Do you seriously think illegal prostitution is worse than the anti-miscegenation laws and anti-sodomy laws that outlawed all consensual relations between groups? Ignoring all the other various reasons why that isn’t the case, it’s a lot easier to discreetly engage in illegal prostitution (as a client or a prostitute) than it is to have a full-on relationship/marriage with someone illegally.

              “Your property can be confiscated to give to other favored parties, not for the public good. Or it can be confiscated on the whim of law enforcement. Want to build something on your land? First you must complete an environmental impact study. Might there be an endangered species in the area? Well then it’s not really your land to use, is it?”

              The regulatory state wasn’t as big back then, but there was a lot of corruption back then that negatively affected property rights, labor rights, and other economic rights that you’re glossing over. The property rights and economic rights of certain classes of people (women, black people, etc.) were also severely limited or nonexistent.

              “In the 19th century you could consume any drug you wished.”

              Don’t disagree with you that drug laws are worse today. Although the push that led to them was well under way in the 1800s and culminated with major victories (for the prohibitionists) in the early 1900s.

              1. Never mind miscegenation & sodomy; fornication was illegal. In many jurisdictions there was no need for a law against prostitution, because sex w a stranger was illegal whether for consideration or not.

            2. “No NLRB. No EPA. No IRS. Today the IRS can “accidentally” release your tax information if you don’t belong to the right club. And barring that they can always give you a special hug and dig through the last seven years of your life. I hope you kept those receipts.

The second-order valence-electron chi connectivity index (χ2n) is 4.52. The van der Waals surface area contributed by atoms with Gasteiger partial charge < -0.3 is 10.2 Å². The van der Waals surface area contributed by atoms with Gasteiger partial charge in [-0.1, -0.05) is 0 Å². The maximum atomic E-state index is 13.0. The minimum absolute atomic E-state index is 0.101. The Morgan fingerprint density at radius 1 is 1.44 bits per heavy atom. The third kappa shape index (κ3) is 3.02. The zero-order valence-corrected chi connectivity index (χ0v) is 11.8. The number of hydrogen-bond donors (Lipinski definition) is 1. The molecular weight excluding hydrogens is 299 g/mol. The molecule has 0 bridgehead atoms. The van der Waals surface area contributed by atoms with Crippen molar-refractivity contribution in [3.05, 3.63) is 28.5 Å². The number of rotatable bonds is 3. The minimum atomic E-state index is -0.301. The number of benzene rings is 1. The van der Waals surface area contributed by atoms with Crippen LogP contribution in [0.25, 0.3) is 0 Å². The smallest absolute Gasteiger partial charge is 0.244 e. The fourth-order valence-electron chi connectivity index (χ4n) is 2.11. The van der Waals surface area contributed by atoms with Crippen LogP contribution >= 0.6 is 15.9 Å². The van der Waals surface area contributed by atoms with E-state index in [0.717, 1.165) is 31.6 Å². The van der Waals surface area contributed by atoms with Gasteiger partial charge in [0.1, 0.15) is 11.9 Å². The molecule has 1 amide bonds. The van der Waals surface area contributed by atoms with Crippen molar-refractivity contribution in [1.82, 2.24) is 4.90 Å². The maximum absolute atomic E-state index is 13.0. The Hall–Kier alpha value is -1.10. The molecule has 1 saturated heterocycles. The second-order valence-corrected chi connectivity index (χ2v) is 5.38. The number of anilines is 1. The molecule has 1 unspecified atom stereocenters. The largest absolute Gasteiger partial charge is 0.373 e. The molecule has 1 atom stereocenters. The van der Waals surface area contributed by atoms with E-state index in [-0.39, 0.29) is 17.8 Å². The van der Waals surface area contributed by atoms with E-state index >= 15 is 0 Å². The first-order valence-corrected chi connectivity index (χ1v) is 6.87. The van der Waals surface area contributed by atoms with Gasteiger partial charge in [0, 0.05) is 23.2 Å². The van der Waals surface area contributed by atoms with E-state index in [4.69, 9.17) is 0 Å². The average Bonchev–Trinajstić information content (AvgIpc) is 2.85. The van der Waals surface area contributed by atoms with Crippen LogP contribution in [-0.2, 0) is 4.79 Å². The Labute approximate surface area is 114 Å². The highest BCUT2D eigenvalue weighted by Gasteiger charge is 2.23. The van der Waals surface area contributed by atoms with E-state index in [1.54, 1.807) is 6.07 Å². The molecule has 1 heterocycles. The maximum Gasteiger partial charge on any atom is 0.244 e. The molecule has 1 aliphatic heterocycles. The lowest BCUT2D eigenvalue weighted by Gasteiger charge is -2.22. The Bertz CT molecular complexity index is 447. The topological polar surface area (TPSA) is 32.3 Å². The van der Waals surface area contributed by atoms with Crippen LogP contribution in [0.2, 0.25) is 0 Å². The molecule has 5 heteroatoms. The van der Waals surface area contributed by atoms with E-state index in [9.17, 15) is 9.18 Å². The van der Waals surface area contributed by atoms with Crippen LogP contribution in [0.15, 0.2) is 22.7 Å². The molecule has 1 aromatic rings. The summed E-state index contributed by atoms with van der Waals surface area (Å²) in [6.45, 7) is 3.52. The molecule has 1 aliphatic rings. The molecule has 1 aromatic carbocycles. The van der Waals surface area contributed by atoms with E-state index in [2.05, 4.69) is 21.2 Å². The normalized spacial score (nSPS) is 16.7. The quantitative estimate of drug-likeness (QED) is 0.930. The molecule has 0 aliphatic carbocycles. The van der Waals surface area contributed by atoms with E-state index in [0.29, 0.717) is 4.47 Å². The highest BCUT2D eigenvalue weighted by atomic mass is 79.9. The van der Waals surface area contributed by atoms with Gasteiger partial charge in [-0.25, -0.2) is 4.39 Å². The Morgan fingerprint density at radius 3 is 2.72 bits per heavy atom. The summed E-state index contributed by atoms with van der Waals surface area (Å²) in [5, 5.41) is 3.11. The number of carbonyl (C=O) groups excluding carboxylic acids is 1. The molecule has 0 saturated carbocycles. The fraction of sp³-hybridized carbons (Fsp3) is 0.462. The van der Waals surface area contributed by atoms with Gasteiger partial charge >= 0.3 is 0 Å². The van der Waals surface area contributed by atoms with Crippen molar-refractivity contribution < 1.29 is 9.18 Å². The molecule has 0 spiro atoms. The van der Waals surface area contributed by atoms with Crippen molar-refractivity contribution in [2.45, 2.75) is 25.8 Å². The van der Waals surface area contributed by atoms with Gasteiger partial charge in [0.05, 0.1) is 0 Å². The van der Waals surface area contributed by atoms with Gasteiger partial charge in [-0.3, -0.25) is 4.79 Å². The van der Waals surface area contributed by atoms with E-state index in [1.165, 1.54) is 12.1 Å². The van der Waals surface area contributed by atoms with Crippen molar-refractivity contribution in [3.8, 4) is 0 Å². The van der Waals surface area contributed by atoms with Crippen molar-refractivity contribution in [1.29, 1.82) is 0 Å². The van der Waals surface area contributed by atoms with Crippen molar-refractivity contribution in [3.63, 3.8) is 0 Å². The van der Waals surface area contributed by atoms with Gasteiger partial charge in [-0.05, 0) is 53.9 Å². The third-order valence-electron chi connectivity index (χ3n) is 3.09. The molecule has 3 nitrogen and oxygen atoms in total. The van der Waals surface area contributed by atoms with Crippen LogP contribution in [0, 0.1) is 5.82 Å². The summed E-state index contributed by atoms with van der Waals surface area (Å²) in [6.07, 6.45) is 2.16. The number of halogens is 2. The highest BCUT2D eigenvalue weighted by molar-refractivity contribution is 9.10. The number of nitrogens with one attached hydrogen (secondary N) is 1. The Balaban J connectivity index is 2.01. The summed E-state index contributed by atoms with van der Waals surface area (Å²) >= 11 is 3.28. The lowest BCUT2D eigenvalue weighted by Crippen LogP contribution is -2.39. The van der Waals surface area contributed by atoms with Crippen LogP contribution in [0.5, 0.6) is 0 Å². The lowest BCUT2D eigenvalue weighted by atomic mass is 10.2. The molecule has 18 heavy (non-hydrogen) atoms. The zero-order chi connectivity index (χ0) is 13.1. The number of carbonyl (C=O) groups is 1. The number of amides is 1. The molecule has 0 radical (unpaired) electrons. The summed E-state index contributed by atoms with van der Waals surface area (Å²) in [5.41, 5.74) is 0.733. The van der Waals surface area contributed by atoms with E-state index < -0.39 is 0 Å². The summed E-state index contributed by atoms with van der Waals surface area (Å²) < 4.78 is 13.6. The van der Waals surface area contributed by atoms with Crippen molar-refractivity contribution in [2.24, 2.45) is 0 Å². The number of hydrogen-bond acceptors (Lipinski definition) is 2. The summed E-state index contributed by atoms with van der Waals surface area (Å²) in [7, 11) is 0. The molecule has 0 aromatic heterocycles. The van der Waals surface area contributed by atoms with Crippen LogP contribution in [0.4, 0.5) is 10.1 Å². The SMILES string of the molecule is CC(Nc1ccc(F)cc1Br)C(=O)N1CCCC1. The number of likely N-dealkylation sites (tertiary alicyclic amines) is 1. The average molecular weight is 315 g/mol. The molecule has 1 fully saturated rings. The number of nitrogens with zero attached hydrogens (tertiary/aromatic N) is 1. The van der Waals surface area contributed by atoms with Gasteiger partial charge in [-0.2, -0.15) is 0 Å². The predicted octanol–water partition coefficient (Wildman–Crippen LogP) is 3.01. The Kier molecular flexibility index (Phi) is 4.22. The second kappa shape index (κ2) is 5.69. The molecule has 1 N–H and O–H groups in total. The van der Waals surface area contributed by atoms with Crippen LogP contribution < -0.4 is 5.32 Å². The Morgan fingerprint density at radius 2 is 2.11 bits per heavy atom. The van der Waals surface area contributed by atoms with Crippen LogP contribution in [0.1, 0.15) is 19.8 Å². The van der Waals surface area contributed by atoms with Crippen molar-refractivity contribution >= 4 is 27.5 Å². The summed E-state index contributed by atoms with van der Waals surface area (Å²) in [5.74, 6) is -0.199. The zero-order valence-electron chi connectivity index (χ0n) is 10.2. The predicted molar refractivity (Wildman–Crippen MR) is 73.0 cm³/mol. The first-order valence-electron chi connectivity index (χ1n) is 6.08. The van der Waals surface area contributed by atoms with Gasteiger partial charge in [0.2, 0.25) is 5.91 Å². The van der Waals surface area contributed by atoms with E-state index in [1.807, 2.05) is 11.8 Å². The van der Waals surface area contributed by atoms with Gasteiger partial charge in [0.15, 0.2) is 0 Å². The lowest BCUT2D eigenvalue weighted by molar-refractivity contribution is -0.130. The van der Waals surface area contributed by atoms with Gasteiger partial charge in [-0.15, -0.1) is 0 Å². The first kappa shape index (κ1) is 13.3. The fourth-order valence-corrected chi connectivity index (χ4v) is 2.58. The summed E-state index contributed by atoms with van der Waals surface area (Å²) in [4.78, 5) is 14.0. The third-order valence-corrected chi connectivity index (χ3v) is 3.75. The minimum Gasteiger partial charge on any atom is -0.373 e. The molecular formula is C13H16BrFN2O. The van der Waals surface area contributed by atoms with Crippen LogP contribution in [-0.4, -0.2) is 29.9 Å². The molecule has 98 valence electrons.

The government can take over half of your income (trust me, it’s greeeat!). I realize unless it’s 100% it doesn’t count, but for simpletons like me that’s a problem. And combined government does take ~40% of the total output of the country. So in a practical sense 40% of the country is enslaved to the other 60%. But hey they’ve still got enough to be comfortable so they should really shut the fuck up.”

              If you seriously think that is as bad as the examples I’ve given then you are out of your mind. No one said you can’t complain about any of that. What people are taking issue with is the notion that as a whole things were more free back then and that liberty has undergone some constant decline since we had Peak Freedom after the Constitution was ratified. I don’t like the income tax either, but it’s nowhere near as bad as chattel slavery, that’s ridiculous.